Examples of Models
Figure 1. A architectural model.
An architect who is designing a major office building will probably build a physical model that sits on a tabletop to show how the entire city block will look after the new building is constructed. Companies often build models of their new products that are rougher and less finished than the final product but can still demonstrate how the new product will work and look. Such models help people visualize a product (or a building) in a more complete, concrete way than they could without them.
Similarly, economic models offer a way to get a complete view or picture of an economic situation and understand how economic factors fit together.
A good model to start with in economics is the circular flow diagram (Figure 2, below). Such a diagram indicates that the economy consists of two groups, households and firms, which interact in two markets: the goods-and-services market (also called the product market), in which firms sell and households buy, and the labor market, in which households sell labor to business firms or other employees.
Figure 2. The Circular Flow Diagram.
Of course, in the real world, there are many different markets for goods and services and markets for many different types of labor. The circular flow diagram simplifies these distinctions in order to make the picture easier to grasp. In the diagram, firms produce goods and services, which they sell to households in return for payments. The outer ring represents the two sides of the product market (which provides goods and services), in which households demand and firms supply. In addition, households (as workers) sell their labor to firms in return for wages, salaries, and benefits. This is shown in the inner circle, which represents the two sides of the labor market, in which households supply and firms demand. This version of the circular flow model is stripped down to the essentials, but it has enough features to explain how the product and labor markets work in the economy.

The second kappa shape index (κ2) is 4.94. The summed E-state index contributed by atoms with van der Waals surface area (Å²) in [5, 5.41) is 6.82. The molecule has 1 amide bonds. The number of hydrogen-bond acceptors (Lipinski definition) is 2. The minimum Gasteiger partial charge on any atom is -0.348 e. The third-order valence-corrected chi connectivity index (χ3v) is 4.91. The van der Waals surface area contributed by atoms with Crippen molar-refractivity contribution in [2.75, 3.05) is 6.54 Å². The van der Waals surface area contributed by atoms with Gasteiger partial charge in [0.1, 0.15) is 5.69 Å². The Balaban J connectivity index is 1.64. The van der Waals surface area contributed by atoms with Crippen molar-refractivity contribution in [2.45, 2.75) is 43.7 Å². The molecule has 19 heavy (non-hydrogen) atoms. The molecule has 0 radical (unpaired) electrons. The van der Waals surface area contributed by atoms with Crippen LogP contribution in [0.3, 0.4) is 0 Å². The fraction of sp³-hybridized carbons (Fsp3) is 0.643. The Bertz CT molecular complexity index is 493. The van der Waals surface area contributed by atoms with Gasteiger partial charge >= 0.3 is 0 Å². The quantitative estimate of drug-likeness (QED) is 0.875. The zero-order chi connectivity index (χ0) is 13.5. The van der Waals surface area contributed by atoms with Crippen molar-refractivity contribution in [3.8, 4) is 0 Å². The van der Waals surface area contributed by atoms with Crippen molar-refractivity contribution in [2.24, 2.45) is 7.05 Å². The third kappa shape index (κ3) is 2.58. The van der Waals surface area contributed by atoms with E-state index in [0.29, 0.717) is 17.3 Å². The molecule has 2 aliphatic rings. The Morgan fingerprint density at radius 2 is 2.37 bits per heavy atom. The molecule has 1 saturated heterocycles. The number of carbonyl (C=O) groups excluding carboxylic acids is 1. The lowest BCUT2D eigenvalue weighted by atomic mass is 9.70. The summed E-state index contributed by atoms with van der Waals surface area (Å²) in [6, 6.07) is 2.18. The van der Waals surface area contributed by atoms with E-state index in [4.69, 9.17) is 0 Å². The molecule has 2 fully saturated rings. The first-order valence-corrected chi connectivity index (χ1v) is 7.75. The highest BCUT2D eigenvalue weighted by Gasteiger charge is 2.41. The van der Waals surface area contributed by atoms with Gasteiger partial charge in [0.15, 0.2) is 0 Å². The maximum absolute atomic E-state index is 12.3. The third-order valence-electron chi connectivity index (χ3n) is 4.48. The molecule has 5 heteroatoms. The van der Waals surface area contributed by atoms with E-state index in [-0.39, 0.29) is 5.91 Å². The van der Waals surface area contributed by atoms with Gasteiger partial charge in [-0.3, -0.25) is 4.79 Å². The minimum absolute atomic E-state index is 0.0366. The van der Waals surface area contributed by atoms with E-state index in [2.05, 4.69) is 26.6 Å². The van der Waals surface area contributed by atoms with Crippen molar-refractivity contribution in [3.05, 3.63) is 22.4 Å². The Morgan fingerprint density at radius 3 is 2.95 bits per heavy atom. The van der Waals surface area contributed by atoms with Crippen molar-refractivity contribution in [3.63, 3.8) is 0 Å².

We could easily add details to this basic model if we wanted to introduce more real-world elements, like financial markets, governments, or interactions with the rest of the world (imports and exports). Economists reach for theories in much the same way as a carpenter might grab a tool. When economists identify an economic issue or problem, they sift through the available theories to see if they can find one that fits. Then they use the theory to give them insights about the issue or problem. In economics, theories are expressed in models as diagrams, graphs, or even as mathematical equations. Counter to what you might expect, economists don't figure out the solution to a problem and then draw the graph. Instead, they use the graph to help them discover the answer. In this way, these graphs serve as models to make inferences about behavior.
At the introductory level, you can sometimes figure out the right answer without using a model, but if you keep studying economics, before too long you'll encounter issues and problems whose solution will require graphs. Both micro and macroeconomics are explained in terms of theories and models. The most well-known theories are probably those of supply and demand, but you will learn about several others.